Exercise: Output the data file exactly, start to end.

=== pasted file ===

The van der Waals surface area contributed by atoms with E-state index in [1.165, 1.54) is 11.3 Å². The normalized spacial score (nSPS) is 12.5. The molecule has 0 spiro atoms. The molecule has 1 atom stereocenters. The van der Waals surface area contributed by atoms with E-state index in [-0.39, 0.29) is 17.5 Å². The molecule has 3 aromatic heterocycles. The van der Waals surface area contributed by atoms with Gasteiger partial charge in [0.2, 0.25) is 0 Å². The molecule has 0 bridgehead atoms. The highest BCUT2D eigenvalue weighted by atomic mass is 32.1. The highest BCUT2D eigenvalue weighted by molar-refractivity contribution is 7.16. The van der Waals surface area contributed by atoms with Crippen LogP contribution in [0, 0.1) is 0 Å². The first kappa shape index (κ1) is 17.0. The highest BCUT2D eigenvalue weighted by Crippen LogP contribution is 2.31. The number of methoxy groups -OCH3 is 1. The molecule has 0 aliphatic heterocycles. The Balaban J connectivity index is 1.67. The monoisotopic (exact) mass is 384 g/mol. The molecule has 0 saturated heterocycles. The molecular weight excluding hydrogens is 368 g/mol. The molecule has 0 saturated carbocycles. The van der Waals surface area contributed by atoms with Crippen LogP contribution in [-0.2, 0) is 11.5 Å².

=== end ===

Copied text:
The van der Waals surface area contributed by atoms with E-state index in [1.165, 1.54) is 11.3 Å². The normalized spacial score (nSPS) is 12.5. The molecule has 0 spiro atoms. The molecule has 1 atom stereocenters. The van der Waals surface area contributed by atoms with E-state index in [-0.39, 0.29) is 17.5 Å². The molecule has 3 aromatic heterocycles. The van der Waals surface area contributed by atoms with Gasteiger partial charge in [0.2, 0.25) is 0 Å². The molecule has 0 bridgehead atoms. The highest BCUT2D eigenvalue weighted by atomic mass is 32.1. The highest BCUT2D eigenvalue weighted by molar-refractivity contribution is 7.16. The van der Waals surface area contributed by atoms with Crippen LogP contribution in [0, 0.1) is 0 Å². The first kappa shape index (κ1) is 17.0. The highest BCUT2D eigenvalue weighted by Crippen LogP contribution is 2.31. The number of methoxy groups -OCH3 is 1. The molecule has 0 aliphatic heterocycles. The Balaban J connectivity index is 1.67. The monoisotopic (exact) mass is 384 g/mol. The molecule has 0 saturated heterocycles. The molecular weight excluding hydrogens is 368 g/mol. The molecule has 0 saturated carbocycles. The van der Waals surface area contributed by atoms with Crippen LogP contribution in [-0.2, 0) is 11.5 Å².